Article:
New Jersey Small Business Development Centers Network Opens Small Business Week by Calling on State Lawmakers to Make Small Business Assistance a Top Priority
National Survey Finds New Jersey’s Investment in its State SBDC Network is Among the Lowest in the Country
June 17, 2013 (Newark, N.J.) – As National Small Business Week opens, the New Jersey Small Business Development Centers (NJSBDC) Network, a key resource for small businesses in New Jersey, is noted for delivering a high return on government investments in small business growth in the Garden State, even though the NJSBDC’s funding investment from the state of New Jersey is much lower than the average funding level allocated to SBDCs across the country.
A national survey of state SBDC networks across the nation finds that while the average state funding investment in SBDC networks throughout the country is $1.1 million, New Jersey’s investment ranks much lower, at $250,000. Yet, the leverage for the NJSBDC’s program investment is high when it comes to economic impact, business starts, jobs created and saved and the natural boost to the state economy.
The New Jersey Legislature had increased funding from $500,000 to $1 million several years ago and during deficit ridden times during the Corzine Administration; the program’s funding level had been targeted for elimination. The Legislature, however, restored it to half a million. Shortly, thereafter, it was frozen at $250,000 and has remained at that level for several budget cycles, including this year’s proposed budget by Governor Chris Christie.
“Our network has the support of the Legislature and Administration,” said Brenda Hopper, NJSBDC Chief Executive Officer and State Director. “But, we should strive to increase support especially when small businesses are traditionally the energy behind an economic recovery.”
Governor Chris Christie’s proposed budget for fiscal 2013-2014 calls for an allocation of $250,000 for the NJSBDC network, which operates centers at 12 locations
throughout New Jersey. The Governor’s budget puts an emphasis on business growth and private sector job creation. By increasing resources for small business, New Jersey will close the gap between competing states like Georgia which allocates $3 million to its state SBDC network.
“As many of our state legislative leaders from both parties say over and over again, small businesses need more assistance now than ever,” added Deborah Smarth, NJSBDC Chief Operating Officer and Associate State Director. “This is even more important during the Sandy recovery and rebuilding. The greater the level of investment and leveraged funding for small business assistance, the higher the rate of return is to the state.”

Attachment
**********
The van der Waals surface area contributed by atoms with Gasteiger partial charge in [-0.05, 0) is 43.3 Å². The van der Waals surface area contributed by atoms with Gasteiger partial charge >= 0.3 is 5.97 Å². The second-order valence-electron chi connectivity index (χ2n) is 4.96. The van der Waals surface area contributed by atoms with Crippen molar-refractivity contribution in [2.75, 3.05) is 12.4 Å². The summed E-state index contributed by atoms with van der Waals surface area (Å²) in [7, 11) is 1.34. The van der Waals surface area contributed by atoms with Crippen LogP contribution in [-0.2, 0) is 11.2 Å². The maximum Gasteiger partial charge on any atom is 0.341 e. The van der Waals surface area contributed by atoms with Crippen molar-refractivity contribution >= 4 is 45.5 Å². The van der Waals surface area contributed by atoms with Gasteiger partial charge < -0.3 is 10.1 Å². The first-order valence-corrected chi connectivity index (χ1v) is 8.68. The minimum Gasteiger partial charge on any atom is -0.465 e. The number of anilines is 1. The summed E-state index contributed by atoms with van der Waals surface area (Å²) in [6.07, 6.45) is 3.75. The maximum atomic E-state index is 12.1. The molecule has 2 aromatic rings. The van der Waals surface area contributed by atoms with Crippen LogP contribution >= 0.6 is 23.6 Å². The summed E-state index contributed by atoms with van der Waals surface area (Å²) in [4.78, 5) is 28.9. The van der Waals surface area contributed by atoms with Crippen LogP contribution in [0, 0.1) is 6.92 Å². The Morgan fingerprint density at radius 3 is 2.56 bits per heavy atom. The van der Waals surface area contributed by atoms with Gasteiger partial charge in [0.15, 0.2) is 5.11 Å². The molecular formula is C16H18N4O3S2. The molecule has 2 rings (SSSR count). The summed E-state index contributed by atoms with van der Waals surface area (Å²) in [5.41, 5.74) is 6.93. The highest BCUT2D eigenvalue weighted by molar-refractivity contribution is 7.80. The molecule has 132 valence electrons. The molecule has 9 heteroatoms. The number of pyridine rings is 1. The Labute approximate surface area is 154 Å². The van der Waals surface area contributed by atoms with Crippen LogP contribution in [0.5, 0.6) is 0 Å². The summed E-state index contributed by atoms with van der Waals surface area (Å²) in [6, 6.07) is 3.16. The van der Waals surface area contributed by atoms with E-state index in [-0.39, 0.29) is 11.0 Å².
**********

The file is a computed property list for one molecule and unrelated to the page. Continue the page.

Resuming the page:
“We have real client success stories,” Smarth continued. “With this year’s automatic congressional sequestration cut to the national program, the reduced resources level from the SBA core grant –which is matched with state funding and other sources – constrains activities to help small business owners.”
“In addition to our core mission services, NJSBDC’s offices statewide are also serving as a pivotal resource for many small businesses hit hard by Super Storm Sandy,” Hopper said. “Moving New Jersey’s economy forward requires solid commitment in the long-term.”
The national Small Business Development Centers program was cited for model best practices including impact metrics, accreditation standards, and a high rate of return on investment, by a 2012 U.S. Government Accountability Office (GAO) study of 52 economic development and entrepreneurial programs.
For every dollar the federal government invests in the national program, two dollars are returned.
According to a recent May newspaper account, the state has spent several billions of dollars on business incentive grants through the Business Employment Incentive Program since the program’s inception, which amounts to about $22,044 per job. That program primarily provides grants to mid-size and larger companies for job generation. This year’s appropriation in the proposed state budget for the grant program is $175 million.
“Surely, the Legislature and Executive branch can invest more in small businesses and entrepreneurs,” said Smarth. “According to a recent independent study on SBDC’s five plus hour counseled clients, NJSBDC’s cost per created job and saved job is considerably lower.”
The study indicated that through the NJSBDC Network, the cost per created job stood at $1,476 while the cost per saved job was $2,296.
“I would say that this is a good rate of return on the investment in small business assistance, creating sustainable and long-term job generation,” added Hopper.
The core grant matched with state dollars and other private/public sponsorships empowers the NJSBDC Network to deliver comprehensive assistance year after year through its more than three decades of operation in delivering small business assistance services.
“Proper investments in comprehensive assistance to small business owners through the NJSBDC Network helps New Jersey’s economy prosper even in these most challenging times,” said Hopper.
This non-profit network is a federal-state-educational partnership. Its expert staff and business practitioners help small business owners and entrepreneurs with every stage of business development and growth. Small businesses are served at its 12 locations throughout the state serving businesses in all 21 counties. The network headquarters is located at the Rutgers Business School in Newark NJ. As part of a national network of SBDCs, more than 1,000 centers and satellite offices throughout the country serve and assist small businesses, saving and creating jobs across the nation. For more information, visit www.njsbdc.com.